Disturbing study on sexual slavery exposes barbarity at heart of globalisation

 

BOOK OF THE DAY: Padraig Carmodyreviews Sex Trafficking: Inside the Business of Modern SlaveryBy Siddharth Kara Columbia University Press; 298pp, £14.95

THIS BOOK is a disturbing and illuminating study of one of the underbellies of economic globalisation: the global sex trafficking industry.

The author is a former investment banker who has undertaken years of research into the human and economic dynamics of this multinational and highly profitable business.

Kara defines slaves as people held against their will and forced to work without compensation. While slavery is illegal worldwide, he estimates there are almost 30 million slaves in the world. In some cases they harvest cocoa beans for chocolate; in others they are forced into sexual slavery. He details the ways in which women and children are duped, abducted, beaten and tortured to make superprofits for their exploiters and to fulfil the lurid desires of their "clients". This exceptional profitability stems from the fact that, unlike a drug, for example, a human can be sexually exploited repeatedly.

As global inequality and regional poverty have deepened, children in Asia in particular are often sold to traffickers who trade them as if they are commodities. Because parents sometimes cannot afford to pay marriage dowries, they sell their female children. HIV levels in India have also prompted demand for children, who are more likely to be disease-free. Sometimes they are given away to repay debts but, because of interest payments and deductions for food and lodging, the victims are trapped in perpetual debt bondage. In some cases slaves are afraid to run away for fear of what will happen to their parents.

In some western countries, according to the author, sexual slavery may be preferable to the alternative, given the acute poverty in their home countries.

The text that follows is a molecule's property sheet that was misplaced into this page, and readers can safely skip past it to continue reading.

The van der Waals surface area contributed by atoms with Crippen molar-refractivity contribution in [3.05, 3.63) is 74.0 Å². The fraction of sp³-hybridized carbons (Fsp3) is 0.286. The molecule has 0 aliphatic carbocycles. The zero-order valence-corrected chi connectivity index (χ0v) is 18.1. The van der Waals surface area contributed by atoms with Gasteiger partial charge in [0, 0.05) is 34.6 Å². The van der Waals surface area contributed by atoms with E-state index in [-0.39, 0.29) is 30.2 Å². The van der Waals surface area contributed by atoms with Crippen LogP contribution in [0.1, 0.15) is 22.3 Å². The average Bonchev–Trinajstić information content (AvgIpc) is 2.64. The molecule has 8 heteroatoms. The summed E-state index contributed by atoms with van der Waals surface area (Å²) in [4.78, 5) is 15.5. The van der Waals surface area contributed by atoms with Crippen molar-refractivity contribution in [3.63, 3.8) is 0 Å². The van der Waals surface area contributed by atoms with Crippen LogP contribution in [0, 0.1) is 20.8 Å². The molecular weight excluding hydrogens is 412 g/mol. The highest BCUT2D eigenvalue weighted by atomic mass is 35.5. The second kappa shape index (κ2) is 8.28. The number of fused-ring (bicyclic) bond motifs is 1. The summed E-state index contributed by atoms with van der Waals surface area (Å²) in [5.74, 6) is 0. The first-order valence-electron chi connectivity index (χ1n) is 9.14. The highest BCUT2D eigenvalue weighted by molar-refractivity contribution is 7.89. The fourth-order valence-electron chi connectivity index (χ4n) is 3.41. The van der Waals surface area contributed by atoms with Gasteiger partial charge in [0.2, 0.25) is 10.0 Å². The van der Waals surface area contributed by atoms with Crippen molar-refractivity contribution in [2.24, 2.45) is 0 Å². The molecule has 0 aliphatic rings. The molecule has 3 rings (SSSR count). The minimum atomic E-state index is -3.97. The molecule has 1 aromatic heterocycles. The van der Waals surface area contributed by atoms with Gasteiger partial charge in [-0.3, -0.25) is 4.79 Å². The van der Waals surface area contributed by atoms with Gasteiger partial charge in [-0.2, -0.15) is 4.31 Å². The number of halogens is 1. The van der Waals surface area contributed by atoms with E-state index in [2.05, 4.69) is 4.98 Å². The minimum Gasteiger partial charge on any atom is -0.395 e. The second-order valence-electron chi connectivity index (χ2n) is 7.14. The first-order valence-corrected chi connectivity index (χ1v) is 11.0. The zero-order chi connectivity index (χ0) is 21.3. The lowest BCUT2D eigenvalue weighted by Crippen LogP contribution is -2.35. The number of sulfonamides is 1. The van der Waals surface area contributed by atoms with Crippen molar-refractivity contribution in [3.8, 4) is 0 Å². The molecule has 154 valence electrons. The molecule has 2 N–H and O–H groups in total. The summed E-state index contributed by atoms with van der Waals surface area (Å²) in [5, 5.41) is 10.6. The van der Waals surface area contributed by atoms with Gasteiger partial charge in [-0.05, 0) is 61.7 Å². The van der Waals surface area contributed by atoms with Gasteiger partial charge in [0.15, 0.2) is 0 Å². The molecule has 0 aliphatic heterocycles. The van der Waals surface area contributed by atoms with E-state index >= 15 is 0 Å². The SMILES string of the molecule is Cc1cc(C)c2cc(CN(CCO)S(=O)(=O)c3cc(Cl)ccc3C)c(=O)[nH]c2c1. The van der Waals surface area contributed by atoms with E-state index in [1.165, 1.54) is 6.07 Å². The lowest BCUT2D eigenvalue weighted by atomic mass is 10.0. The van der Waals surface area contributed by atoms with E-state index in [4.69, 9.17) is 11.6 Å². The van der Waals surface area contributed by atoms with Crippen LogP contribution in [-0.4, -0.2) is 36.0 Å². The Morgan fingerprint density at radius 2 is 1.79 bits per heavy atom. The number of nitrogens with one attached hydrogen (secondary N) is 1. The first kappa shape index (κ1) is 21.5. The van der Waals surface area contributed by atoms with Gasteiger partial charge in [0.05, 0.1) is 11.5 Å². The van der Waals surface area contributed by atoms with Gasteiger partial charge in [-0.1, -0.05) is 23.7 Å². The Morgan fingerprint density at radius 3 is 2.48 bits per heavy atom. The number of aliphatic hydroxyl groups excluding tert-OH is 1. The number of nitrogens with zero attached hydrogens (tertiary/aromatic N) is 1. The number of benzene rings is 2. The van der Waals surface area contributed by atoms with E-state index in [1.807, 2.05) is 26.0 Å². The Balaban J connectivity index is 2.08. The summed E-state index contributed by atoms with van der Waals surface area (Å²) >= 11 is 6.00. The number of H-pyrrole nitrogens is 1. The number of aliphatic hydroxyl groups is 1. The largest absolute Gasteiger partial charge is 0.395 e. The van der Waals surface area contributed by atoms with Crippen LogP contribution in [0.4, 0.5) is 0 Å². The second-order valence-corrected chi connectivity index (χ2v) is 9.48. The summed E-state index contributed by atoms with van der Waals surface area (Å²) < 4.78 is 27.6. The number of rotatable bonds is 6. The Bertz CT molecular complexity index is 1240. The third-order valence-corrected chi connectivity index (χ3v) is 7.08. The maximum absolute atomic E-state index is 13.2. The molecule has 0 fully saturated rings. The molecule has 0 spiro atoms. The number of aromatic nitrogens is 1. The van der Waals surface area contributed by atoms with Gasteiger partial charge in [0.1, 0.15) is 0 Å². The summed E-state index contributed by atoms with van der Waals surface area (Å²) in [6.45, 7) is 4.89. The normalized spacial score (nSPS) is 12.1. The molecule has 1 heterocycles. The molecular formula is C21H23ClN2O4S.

The erosion of borders, as in the EU, and improvements in the technologies of travel have facilitated global sex trafficking. Poor salaries for law enforcement and corruption in parts of the developing world mean a blind eye is often turned to the practice.After the collapse of the Soviet bloc, Europe has the highest levels of sex slavery in the world. When all of the savings in Ukraine's capital, Kiev, were transferred to the Russian central bank, hundreds of thousands of savers were ruined, providing more potential victims for the trade. In Italy, street prostitution is legal and an average wage for only 2.2 hours of work is required to purchase sex from a slave. In 1990 foreign women accounted for 5 per cent of murder victims in Italy. By 2004 the figure was 25 per cent.

Part of the reason global sexual slavery has not received the attention it deserves is that it is often described as "trafficking", placing emphasis on stopping movement across borders rather than sexual exploitation. The author calls for a new global abolitionist movement to invert the risk-and-reward structure of the industry.

Through stricter penalties, dedicated courts and other initiatives, Kara argues that profits can be reduced and risks raised. However, he also says the underlying inequalities of globalisation which promote the trade must be addressed.

This is a well-written, accessible book, though difficult to read in places given the horrors it recounts. It achieves its goal of making readers conscious of the barbarity of this modern slave trade and the need to eradicate it.

Pádraig Carmody is a lecturer in human geography at Trinity College Dublin and editor of the journal Irish Geography. His most recent book is Neoliberalism, Civil Society and Security in Africa